Since the launch of “Daredevil” two and a half years ago, fans have been anticipating Marvel’s new series “The Defenders,” which brings together superheroes Daredevil (Charlie Cox), Jessica Jones (Krysten Ritter), Luke Cage (Mike Colter) and Iron Fist (Finn Jones). In the interim, these characters went on their own adventures in their own shows, each varying greatly in tone and quality. When they all come together in “The Defenders,” does the team meet expectations? Unfortunately, it doesn’t exactly live up to the hype.
The show begins by reintroducing our heroes, letting us know their whereabouts since their own shows aired. Through an array of wild circumstances, the four characters are brought together to prevent the mysterious, ancient organization The Hand and their leader Alexandra (Sigourney Weaver) from destroying New York City. They must avoid run-ins with law enforcement as well as dangerous figures from their pasts.
The most successful scenes of “The Defenders” are those in which they play off of one another, both verbally and physically. Seeing the sardonic Jessica Jones chatting with the serious Matt Murdock/Daredevil and witnessing kung-fu master Danny Rand/Iron Fist going toe-to-toe with the unbreakable street warrior Luke Cage is exactly what fans hope for from these types of crossover projects à la “The Avengers.” This is partially due to the excellence of the actors, specifically Cox, Ritter and Colter. Perfectly cast in their own shows, their acting skills shine through. Finn Jones does not fare as well; while this is partially due to the writing, he seems as serious as possible every moment he is on screen and fails at making you believe in the underlying emotions and motivations of Danny Rand/Iron Fist.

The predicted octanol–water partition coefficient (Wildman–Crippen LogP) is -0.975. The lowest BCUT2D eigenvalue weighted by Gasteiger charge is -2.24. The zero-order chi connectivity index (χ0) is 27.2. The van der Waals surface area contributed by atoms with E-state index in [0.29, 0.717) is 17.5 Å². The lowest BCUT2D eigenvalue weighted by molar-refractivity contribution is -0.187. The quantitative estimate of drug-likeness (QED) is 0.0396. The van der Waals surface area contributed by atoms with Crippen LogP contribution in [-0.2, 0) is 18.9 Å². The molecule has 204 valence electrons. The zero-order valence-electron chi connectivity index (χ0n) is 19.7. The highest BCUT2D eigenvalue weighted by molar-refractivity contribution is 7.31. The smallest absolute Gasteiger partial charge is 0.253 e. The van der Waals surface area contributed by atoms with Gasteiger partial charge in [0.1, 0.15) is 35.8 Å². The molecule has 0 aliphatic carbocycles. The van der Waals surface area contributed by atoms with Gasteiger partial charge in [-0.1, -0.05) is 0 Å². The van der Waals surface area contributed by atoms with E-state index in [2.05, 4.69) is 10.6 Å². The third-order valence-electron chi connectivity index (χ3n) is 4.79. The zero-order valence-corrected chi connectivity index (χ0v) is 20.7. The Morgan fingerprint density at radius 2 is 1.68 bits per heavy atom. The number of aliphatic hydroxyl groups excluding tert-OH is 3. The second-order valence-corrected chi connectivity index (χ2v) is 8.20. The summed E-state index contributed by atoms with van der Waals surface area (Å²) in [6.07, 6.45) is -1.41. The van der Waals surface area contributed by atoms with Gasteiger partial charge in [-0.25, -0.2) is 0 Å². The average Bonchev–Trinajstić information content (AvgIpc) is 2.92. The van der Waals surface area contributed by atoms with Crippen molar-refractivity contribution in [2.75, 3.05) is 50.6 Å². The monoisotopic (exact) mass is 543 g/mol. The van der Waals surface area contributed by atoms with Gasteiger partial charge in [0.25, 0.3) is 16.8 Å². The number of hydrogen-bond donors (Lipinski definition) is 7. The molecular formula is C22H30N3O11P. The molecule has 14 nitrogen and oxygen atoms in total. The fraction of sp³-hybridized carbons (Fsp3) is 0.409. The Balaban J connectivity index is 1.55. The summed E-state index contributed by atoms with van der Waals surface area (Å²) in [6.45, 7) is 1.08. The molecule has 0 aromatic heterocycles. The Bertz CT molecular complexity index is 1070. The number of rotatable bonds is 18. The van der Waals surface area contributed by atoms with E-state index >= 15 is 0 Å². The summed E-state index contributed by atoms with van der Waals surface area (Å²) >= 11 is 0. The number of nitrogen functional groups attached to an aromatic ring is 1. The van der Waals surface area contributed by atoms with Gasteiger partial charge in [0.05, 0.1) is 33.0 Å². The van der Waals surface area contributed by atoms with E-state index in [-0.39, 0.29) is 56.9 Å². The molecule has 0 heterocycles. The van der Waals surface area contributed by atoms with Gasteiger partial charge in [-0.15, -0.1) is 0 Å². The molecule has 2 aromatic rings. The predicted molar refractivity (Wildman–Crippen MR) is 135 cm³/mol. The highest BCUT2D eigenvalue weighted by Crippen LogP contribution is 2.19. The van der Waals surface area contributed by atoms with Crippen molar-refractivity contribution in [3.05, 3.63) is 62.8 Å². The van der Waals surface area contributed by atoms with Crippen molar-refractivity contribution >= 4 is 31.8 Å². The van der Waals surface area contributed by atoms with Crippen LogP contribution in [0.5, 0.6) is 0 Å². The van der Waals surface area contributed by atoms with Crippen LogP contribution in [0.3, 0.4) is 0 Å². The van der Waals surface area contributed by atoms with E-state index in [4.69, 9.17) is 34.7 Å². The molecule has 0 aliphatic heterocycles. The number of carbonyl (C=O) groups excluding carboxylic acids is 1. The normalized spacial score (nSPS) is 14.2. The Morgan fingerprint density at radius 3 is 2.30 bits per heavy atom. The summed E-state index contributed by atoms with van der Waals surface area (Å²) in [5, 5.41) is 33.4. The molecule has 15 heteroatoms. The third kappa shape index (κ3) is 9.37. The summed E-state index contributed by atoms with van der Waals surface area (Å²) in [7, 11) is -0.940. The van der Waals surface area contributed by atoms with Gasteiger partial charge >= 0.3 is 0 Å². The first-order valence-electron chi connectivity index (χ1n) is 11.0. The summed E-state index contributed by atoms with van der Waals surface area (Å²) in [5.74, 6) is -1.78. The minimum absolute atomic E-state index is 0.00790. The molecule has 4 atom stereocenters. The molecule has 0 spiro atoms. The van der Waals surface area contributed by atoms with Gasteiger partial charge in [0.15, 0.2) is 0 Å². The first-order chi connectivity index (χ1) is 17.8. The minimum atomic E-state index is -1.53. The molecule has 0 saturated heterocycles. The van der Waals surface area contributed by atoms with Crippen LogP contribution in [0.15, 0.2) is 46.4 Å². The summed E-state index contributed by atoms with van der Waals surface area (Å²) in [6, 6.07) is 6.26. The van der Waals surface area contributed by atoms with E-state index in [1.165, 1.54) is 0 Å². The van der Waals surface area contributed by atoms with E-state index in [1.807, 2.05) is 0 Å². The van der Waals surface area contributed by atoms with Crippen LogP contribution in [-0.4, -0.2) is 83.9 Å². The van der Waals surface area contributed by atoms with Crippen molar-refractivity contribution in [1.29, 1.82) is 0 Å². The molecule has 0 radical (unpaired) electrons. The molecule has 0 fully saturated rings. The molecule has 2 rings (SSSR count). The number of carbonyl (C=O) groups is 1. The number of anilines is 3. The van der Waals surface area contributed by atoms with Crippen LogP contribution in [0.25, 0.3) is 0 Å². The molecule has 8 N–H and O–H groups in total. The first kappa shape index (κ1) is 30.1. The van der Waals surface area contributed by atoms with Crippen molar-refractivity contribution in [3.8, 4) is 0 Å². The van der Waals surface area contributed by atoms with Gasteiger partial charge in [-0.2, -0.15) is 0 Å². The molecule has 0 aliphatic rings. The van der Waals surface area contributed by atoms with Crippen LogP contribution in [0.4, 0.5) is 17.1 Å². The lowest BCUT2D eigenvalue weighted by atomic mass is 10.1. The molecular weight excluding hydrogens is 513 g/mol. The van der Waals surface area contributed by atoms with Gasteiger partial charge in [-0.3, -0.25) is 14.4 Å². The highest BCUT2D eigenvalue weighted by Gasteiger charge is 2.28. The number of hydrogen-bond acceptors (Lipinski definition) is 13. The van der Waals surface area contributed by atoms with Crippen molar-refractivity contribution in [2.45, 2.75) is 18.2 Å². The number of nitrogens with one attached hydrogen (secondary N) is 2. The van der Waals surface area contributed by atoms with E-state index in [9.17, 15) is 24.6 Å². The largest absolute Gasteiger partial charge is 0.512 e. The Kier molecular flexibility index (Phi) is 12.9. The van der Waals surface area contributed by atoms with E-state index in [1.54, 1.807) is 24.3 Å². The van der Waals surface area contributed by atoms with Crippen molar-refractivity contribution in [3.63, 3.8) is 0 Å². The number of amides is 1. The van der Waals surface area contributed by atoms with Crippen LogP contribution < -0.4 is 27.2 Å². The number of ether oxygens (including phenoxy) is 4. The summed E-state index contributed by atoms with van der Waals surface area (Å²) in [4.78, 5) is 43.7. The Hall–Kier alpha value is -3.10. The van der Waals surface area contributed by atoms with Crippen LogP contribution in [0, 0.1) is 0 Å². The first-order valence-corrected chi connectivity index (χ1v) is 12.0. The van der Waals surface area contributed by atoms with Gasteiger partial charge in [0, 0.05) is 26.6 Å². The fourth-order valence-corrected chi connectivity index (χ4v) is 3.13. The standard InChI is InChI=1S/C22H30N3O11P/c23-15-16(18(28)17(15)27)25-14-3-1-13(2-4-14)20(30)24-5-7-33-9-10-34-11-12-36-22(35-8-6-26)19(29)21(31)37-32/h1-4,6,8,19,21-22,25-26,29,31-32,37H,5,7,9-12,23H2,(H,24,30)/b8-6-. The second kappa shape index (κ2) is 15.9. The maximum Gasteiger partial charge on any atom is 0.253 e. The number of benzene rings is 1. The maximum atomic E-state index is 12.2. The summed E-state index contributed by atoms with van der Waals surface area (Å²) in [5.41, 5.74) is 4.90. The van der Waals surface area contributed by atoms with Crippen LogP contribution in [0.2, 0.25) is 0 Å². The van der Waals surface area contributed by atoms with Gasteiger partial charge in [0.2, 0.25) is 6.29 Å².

This is especially problematic considering Iron Fist is maybe the most crucial hero to the conflict of “The Defenders,” as the villains are most closely associated with him. This lack of believability also befalls The Hand. Their plans are never properly explained, and their motivations are so weak that caring about the problems they cause is tedious. For example, Alexandra is so underwritten that even a Hollywood legend like Sigourney Weaver cannot escape her inherent mediocrity. Villain Elektra (Elodie Yung) also utterly underwhelms — not even her previous appearance in the second season of “Daredevil” can buoy her inconsistent, bizarre behavior.
Other than Elektra, the effectiveness of returning side characters varies in terms of how much they are given to do as well as how interesting they are. The best returning non-main performance is Stick (John Glenn), who is as awesomely gruff and wise as he was in his appearances in “Daredevil.” At the end of the spectrum is detective Misty Knight (Simone Missick) from “Luke Cage,” not for her actor’s performance but for the role she is given within the context of “The Defenders.” Her main function is as an annoying legal obstacle that prevents the heroes from doing their jobs, and she contributes nothing substantial or entertaining, no matter how much screen time Missick is given to demonstrate her natural charisma.
Overall, “The Defenders” is a show that I would only recommend for avid fans of the Marvel superhero shows on Netflix. People who want to spend more time with their favorite characters will be happy to get the chance to do so here; seeing all these heroes spend time interacting with each other will make this audience even more pleased. However, the show does not function well as its own story. It is quite fun to watch in specific moments, but the writing and execution as a whole do not nearly match the level of these glimpses of greatness.
'The Defenders' season one is streaming now on Netflix.